Offshoring Comes Under Bipartisan Attack in Congress
Four U.S. lawmakers -- three Democrats and one Republican -- have teamed up to attack call center outsourcing by introducing a bill that would penalize any company that moves a call center overseas.
The bill would make any company that moves a call center offshore ineligible for any federal grants or loans. It would require the U.S. Labor Department to maintain a list of employers who relocate a call center overseas and force companies to provide at least 120 days' notice before doing so.
It would also require a call center worker to disclose his or hers location at the beginning of the call, if the caller request it.
The U.S. Call Center and Consumer Protection Act (HR 3596), was introduced by U.S. Rep. Timothy Bishop (D-N.Y.) and announced at news conference that included representatives of the Communication Workers of America. The measure's co-sponsors include David McKinley (R-W.V.), Gene Green (D-Texas), and Michael Michaud (D-Maine).
"Outsourcing, in my view, is one of the scourges of our economy, and one of the reasons we are struggling so to knock down the unemployment rate," said Bishop. He said there are 4.7 million call center employees today, while in 2006 there were 5.3 million.
In August, FCC Chairman Julius Genachowski said that broadband deployments are boosting call center industry employment. He claimed that an average of 4,000 call center jobs are being created each month.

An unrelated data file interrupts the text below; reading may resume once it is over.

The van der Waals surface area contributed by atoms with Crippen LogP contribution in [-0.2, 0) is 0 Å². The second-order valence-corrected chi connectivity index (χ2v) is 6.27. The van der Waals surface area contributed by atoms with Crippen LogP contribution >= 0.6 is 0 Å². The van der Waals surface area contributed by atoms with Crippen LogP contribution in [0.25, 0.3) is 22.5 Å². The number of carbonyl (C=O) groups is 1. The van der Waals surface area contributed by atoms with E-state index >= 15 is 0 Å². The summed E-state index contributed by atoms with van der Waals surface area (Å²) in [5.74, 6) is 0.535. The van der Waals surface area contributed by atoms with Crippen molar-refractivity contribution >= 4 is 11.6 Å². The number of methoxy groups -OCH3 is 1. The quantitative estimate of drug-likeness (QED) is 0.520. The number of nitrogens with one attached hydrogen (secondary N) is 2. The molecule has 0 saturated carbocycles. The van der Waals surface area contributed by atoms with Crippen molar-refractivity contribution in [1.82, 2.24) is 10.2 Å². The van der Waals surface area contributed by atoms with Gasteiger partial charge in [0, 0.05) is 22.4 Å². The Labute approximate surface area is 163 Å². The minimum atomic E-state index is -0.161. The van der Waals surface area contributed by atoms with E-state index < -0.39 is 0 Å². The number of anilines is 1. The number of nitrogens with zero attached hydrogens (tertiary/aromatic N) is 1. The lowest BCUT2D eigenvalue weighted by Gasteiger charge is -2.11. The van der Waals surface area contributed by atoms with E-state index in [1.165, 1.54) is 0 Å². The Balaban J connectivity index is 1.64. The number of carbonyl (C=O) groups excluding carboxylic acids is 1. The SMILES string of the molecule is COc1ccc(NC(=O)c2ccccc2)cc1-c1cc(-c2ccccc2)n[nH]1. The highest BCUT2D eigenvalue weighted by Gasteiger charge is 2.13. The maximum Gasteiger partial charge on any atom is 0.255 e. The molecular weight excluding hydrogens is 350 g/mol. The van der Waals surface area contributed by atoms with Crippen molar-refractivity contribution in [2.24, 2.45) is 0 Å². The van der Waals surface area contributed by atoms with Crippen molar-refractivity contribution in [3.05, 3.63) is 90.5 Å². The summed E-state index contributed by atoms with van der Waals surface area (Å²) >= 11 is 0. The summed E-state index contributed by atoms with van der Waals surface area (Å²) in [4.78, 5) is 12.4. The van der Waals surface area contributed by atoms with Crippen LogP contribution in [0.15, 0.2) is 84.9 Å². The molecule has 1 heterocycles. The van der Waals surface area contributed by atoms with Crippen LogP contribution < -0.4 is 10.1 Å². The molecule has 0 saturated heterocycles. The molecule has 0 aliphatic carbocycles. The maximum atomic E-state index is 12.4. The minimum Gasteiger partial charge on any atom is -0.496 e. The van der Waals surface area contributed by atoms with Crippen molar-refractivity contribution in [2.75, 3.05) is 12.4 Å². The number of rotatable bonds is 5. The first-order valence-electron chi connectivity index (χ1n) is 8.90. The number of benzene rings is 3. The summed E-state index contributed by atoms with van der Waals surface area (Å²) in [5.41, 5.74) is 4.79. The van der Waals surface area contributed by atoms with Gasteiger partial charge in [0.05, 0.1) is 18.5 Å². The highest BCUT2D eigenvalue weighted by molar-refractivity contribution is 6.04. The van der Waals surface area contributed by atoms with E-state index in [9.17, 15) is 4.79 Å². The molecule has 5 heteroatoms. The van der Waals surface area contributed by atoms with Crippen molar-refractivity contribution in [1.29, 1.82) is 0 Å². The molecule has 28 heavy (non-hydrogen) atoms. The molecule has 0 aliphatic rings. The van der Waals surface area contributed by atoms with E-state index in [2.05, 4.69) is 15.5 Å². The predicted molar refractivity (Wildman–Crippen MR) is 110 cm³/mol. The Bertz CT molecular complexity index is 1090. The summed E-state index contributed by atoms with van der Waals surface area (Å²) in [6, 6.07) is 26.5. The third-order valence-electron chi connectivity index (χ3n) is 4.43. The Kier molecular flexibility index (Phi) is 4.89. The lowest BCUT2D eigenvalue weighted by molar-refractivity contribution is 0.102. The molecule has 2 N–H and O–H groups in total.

Alpine Access, a Denver-based call center provider with a work-from-home business model, has 5,000 agents working in 41 states and said it has added 1,000 since August. It also has agents in Canada, who serve that market.
Christopher Carrington, president and CEO of Alpine, said that 70% of his company's growth over the past three years is the result of companies moving call center work back to the U.S. "There is definitely a trend of jobs returning [from] offshore back to onshore," said Carrington. "In reality, without legislation the momentum of the market is already leaning that way."
Carrington said the move of call center jobs back to the U.S. is largely being driven by consumers.
"The American consumer has become increasingly frustrated with their confidential information being handled outside the United States, and with the difficulty of some phone calls that are handled internationally," said Carrington, who believes consumers are taking their business to companies that are able to serve them domestically. "You can legislate things, but at end of the day the consumer is the real decision maker as to how companies I think will create their own policies."
Carrington expects his company to be near $110 million in revenue this year and anticipates 50% growth next year.
Bills to discourage call center outsourcing have been tried before with little success. For instance, last year U.S. Sen. Chuck Schumer (D-N.Y.), pitched the idea of charging a 25-cent excise tax on any customer call that originates domestically but is transferred to an agent in a foreign location.
Frederik Cote, the president of Kunnect, a company that uses Amazon Web services to provide a cloud-based hosted call center, supports Bishop's legislation. Cote said that about 90% of his clients are in the U.S.
"A lot of people wrote off the call center industry many years ago," said Cote, adding, "I'm happy to see the call center business is a thriving business, it is still truly an American business.
"I'm happy to see that we're contemplating laws to protect that," said Cote.
Patrick Thibodeau covers cloud computing and enterprise applications, outsourcing, government IT policies, data centers and IT workforce issues for Computerworld. Follow Patrick on Twitter at @DCgov or subscribe to Patrick's RSS feed . His e-mail address is firstname.lastname@example.org .
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